I think such a structure clearly predicts journalistic behavior that is biased towards powerful, established institutions and those who manage them, whether they be politically "liberal" or "conservative"--whatever those terms mean today. Sure, individual personalities and policies may often be dealt with critically, but major institutions and underlying assumptions upon which they rest(American exceptionalism, "faith" in markets, obedience to authority, etc.) are rarely ever questioned seriously.

If anything, I think this bias is elitist and anti-democratic. It supports the notion that citizens should be spectators--except when it comes to shopping. Politically, they can "participate" by choosing from among the array of products (political candidates, referenda, etc.) produced and nominated by the various wings of the state/corporate establishment.

I tend to agree with the suggestion made in another earlier post--that if journalists are to have a bias, it ought to be a bias towards democracy. That is to say journalists should report the truth (as best as they can ascertain it) about public affairs, especially the activities of the powerful and would-be powerful, and that news outlets should encourage and help facilitate vigorous public discussion/debate on social issues.

Such a bias, it seems to me, would be more likely if media institutions were structured more democratically than they are now.

Posted by: Chris at October 25, 2003 6:07 PM | Permalink

I'm back with a second comment, based on Mickey Kaus' anger with NPR ... and the thought that some people might get angry with Mickey in turn.

Basically, go read a book:

Descartes` Error, by Antonio Damasio

Emotion, anger, reason, and belief tie together in the human species. We, as human beings, can be pretty good at rational discussion and objective analysis ... but none of us can be completely good at it. Our brains don't work that way.

It strikes me that it's good and healthy to have watchdog groups on all sides, because anything else assumes an impossible perfection.

We can't change the rules of the game. Emotion, anger, reeason, and belief tie together at the meta-levels of journalism as well. It's something we have to deal with.

Posted by: lefty at October 25, 2003 7:59 PM | Permalink

John--The NPR story quoted only those who agreed with the husband. No mention of the hubby's sleazeball actions was mentioned (and not just the knocked-up sweetie--he never spent any of the malpractice settlement for rehab, even though he swore in court that he would. He also moved her into a hospice.) NPR just took the tone that "all right-minded folks agree" and discounted the other side (the "Susie from Dubuque" line was condescending, to say the least).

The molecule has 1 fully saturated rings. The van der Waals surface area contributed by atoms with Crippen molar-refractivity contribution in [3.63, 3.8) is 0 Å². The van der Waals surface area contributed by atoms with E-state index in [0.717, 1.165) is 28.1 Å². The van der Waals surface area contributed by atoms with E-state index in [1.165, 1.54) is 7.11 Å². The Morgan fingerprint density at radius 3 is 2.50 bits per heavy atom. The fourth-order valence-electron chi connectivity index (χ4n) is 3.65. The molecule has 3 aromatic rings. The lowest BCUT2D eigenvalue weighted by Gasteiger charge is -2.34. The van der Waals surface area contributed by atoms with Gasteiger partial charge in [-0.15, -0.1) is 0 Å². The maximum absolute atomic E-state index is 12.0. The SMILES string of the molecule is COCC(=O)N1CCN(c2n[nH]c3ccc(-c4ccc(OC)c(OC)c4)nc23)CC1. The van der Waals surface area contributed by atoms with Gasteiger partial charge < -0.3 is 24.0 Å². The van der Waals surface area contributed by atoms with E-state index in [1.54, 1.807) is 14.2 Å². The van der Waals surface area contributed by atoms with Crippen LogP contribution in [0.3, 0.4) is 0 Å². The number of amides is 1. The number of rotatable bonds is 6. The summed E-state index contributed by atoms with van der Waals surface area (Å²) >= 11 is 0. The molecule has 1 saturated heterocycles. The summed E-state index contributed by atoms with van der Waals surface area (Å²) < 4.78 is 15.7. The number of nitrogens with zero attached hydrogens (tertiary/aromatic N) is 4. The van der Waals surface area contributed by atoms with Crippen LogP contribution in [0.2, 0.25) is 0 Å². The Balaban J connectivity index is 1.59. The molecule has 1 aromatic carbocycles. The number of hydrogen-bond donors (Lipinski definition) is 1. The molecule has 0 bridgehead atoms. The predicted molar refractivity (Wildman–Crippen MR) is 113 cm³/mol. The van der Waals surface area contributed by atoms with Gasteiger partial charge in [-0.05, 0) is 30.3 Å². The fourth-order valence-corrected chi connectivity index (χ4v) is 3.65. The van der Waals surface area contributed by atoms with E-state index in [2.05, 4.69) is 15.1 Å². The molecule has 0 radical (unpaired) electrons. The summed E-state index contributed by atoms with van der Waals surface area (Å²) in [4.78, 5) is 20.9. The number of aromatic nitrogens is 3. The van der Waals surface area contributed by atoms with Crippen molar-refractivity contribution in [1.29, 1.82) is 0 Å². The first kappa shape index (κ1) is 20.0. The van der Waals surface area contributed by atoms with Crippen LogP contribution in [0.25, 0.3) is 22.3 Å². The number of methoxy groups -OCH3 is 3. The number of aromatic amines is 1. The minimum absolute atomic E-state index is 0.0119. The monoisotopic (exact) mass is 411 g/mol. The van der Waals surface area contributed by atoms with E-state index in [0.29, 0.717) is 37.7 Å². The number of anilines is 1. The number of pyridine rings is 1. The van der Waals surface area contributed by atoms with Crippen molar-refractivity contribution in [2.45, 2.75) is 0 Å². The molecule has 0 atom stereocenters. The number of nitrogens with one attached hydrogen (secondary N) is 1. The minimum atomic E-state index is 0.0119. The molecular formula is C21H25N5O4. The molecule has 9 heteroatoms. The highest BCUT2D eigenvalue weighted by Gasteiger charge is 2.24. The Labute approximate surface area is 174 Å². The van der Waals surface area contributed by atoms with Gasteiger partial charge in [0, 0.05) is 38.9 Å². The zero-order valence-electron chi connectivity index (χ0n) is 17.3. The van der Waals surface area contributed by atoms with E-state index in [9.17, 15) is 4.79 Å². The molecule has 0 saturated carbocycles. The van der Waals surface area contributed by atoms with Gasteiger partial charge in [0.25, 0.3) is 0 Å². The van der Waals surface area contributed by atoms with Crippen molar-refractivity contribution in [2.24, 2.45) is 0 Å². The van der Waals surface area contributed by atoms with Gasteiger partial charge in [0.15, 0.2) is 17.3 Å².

YOu say the NPR had to interview only the pro-dehydration experts becasue the other side had been over-reported. That's hardly the case. The "other side" has a complex story that's not just based on tugging at the heart strings but you'd never know it by listening to NPR.

Posted by: Kate at October 26, 2003 11:53 AM | Permalink


NPR had a very complex story defending the actions of those who wanted to keep Schiavo alive. In fact, that was the only story I heard. So from my perspective, NPR was "biased" in the other direction...

The story i am referring to was a LONG interview with a woman who had been in a similar state as Schiavo. The woman said that while she was in the hospital in a sort-of "coma" that she could understand everything everyone was saying, but that she couldn't communicate back... (how frustrating!) Eventually, thanks to a thoughtful nurse who gave the woman a piece of paper and pen, the woman slowly began communicating with her doctors..

she is alive and well today, and is perfectly mentally competant.

I wish i could remember which show it was on..but it was definitely on NPR and it defiitely was in favor of Jeb Bush's actions.

Posted by: plan b at October 27, 2003 12:13 PM | Permalink

The so-called "right-wing" press like Fox News seems to have sprung up overnight to become the majority network in the last ten years. The spin on that in the rest of the media is that America is going to the right. The truth of the matter is that these people were *always* on the right, and just voted with their television-remote when they were *finally* presented with an alternative choice to the liberal bias in the rest of the media.

Posted by: Edward at October 29, 2003 8:41 PM | Permalink

From the Intro